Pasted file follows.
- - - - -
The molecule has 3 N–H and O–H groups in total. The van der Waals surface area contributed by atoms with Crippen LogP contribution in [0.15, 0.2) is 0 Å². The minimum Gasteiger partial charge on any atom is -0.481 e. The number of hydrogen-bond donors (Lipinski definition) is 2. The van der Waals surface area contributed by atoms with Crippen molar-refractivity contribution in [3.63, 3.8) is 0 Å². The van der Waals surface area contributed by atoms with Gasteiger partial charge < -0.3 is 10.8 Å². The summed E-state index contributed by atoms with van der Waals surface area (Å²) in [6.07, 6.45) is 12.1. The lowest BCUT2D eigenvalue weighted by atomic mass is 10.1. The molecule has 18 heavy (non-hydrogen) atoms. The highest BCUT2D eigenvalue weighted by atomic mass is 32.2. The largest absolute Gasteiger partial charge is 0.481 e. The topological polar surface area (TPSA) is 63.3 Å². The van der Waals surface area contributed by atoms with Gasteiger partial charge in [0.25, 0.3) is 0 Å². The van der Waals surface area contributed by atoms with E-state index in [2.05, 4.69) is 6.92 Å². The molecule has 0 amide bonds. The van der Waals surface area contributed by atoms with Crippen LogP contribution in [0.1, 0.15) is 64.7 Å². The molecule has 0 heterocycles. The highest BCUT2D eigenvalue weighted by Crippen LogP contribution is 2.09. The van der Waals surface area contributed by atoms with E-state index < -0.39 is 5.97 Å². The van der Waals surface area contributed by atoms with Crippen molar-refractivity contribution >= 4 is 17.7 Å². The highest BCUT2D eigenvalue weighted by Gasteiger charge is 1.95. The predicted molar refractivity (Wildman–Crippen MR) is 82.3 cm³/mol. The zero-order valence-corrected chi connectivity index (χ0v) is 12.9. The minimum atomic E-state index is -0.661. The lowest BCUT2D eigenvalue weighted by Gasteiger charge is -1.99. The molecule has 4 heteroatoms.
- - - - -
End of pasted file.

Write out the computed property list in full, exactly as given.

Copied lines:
The molecule has 3 N–H and O–H groups in total. The van der Waals surface area contributed by atoms with Crippen LogP contribution in [0.15, 0.2) is 0 Å². The minimum Gasteiger partial charge on any atom is -0.481 e. The number of hydrogen-bond donors (Lipinski definition) is 2. The van der Waals surface area contributed by atoms with Crippen molar-refractivity contribution in [3.63, 3.8) is 0 Å². The van der Waals surface area contributed by atoms with Gasteiger partial charge < -0.3 is 10.8 Å². The summed E-state index contributed by atoms with van der Waals surface area (Å²) in [6.07, 6.45) is 12.1. The lowest BCUT2D eigenvalue weighted by atomic mass is 10.1. The molecule has 18 heavy (non-hydrogen) atoms. The highest BCUT2D eigenvalue weighted by atomic mass is 32.2. The largest absolute Gasteiger partial charge is 0.481 e. The topological polar surface area (TPSA) is 63.3 Å². The van der Waals surface area contributed by atoms with Gasteiger partial charge in [0.25, 0.3) is 0 Å². The van der Waals surface area contributed by atoms with E-state index in [2.05, 4.69) is 6.92 Å². The molecule has 0 amide bonds. The van der Waals surface area contributed by atoms with Crippen LogP contribution in [0.1, 0.15) is 64.7 Å². The molecule has 0 heterocycles. The highest BCUT2D eigenvalue weighted by Crippen LogP contribution is 2.09. The van der Waals surface area contributed by atoms with E-state index < -0.39 is 5.97 Å². The van der Waals surface area contributed by atoms with Crippen molar-refractivity contribution >= 4 is 17.7 Å². The highest BCUT2D eigenvalue weighted by Gasteiger charge is 1.95. The predicted molar refractivity (Wildman–Crippen MR) is 82.3 cm³/mol. The zero-order valence-corrected chi connectivity index (χ0v) is 12.9. The minimum atomic E-state index is -0.661. The lowest BCUT2D eigenvalue weighted by Gasteiger charge is -1.99. The molecule has 4 heteroatoms.